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Redistricting Experts Struggle to fix Maps, Elections

Photo illustration by Todd Wiseman, Texas Tribune

Still no maps, still no date.

The federal judges who asked attorneys to negotiate a deal on political maps for this year's elections instead got a day of explanations and arguments about why no such agreement has been made.

Through mid-afternoon, the topic of specific primary dates hadn't even come up in the hearing on congressional and legislative redistricting. The only reference to those elections came when Joe Nixon, an attorney for U.S. Rep. Joe Barton, R-Ennis, told the judges they should wait for another court's ruling before proceeding. That would kill chances for an April primary, and the judges reacted with some incredulity and surprise.

The judges called the attorneys into session to try to get congressional and legislative maps drawn in time to hold primaries in April. The state's primaries were set for March 6 and got delayed because no legal maps were ready. And the new date — April 3 — slipped away for the same reason. If the judges can put maps in place by early next week, it would be at least theoretically possible to hold primaries in late April. If not, the legislative and congressional elections will probably slide to late May.

It was clear from the outset that the attorneys for the various factions — and there are factions within factions on both sides of the courtroom — had not agreed on maps. The state proposed maps last week and won an endorsement from a major plaintiff. But having the Texas Latino Redistricting Task Force on board wasn't enough.

The judges didn't reject that proposed map — in fact, they went out of their way to say it hadn't been rejected — but the remaining disagreements over maps prompted them to get the attorneys back into the John Wood Federal Courthouse to try to hammer out a deal. 

The judges wanted to know where negotiations stood, and the state started out by saying that there are "insurmountable" differences over coalition districts. The state's position is that the law doesn't require creation of districts where minorities can combine to form majorities and without such a requirement, there's no reason for the state to draw those.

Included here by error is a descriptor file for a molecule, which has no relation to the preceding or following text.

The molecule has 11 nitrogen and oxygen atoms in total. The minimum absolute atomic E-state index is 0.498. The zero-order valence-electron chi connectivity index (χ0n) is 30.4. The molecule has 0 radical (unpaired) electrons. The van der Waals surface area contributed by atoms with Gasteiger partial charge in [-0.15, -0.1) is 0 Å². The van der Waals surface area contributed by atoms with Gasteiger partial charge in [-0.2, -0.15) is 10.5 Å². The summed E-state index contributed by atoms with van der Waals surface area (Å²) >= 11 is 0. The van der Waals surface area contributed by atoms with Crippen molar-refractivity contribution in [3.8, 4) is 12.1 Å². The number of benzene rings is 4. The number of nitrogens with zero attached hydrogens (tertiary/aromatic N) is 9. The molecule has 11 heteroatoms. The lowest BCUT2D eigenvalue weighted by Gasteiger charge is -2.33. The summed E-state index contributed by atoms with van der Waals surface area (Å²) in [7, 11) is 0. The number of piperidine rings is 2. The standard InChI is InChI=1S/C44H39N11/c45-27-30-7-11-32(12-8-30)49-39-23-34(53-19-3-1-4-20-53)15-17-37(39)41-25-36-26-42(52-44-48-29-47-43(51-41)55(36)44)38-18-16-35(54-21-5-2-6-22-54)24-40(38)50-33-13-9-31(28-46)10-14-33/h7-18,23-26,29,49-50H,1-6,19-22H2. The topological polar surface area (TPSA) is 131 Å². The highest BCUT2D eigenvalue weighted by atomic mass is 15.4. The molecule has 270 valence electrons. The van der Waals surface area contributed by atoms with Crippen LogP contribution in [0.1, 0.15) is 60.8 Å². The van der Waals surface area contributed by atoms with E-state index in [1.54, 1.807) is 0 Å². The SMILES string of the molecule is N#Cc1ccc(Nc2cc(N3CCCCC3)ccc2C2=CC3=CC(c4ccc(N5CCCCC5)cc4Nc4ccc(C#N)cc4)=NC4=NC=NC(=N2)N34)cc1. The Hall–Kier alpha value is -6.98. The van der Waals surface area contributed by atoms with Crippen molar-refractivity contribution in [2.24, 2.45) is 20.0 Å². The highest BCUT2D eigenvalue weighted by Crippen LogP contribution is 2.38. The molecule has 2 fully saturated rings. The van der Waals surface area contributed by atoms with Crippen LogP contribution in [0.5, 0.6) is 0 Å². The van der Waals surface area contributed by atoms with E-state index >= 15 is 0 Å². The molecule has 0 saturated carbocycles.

Some of the plaintiffs argued that such districts should be added in Dallas-Fort Worth and other areas of the state. Other plaintiffs argued that the state's proposal unfairly fractures Latino communities. David Mattax, the state's lead attorney, called that a "too cute" way to try to get some new coalition districts into the maps.

He said the creation of new coalition districts is really an attempt to create and protect new Democratic seats. And he said that would mean the Voting Rights Act was being used to protect parties. "That would mean that every single Democratic district in the state of Texas is a protected district," he said.

It didn't take long for the attorneys to start talking about the specific districts that stymied the negotiators. "I'm a little uncomfortable with all of the details that have been exposed here in this discussion," said Jose Garza, an attorney for the Mexican American Legislative Caucus.

But the details kept coming, in a hearing on proposed districts and how they would and wouldn't affect voters, whether because of race, party or geography.

Mattax said there was no evidence of racial motivations behind the mapping in the Dallas-Fort Worth area. But later in the hearing, he was asked how he was supposed to tell the difference, if the effect was the same.

Garza told the court that the state's proposed settlement includes 50 minority opportunity districts — districts where minority voters have the opportunity, in election law parlance, to elect the candidates of their choice — while a map proposed by MALC has 51 such districts. He denied that the group is trying to maximize the number of Latino seats, saying that he could draw a map with 53 or 54 such seats if that were true.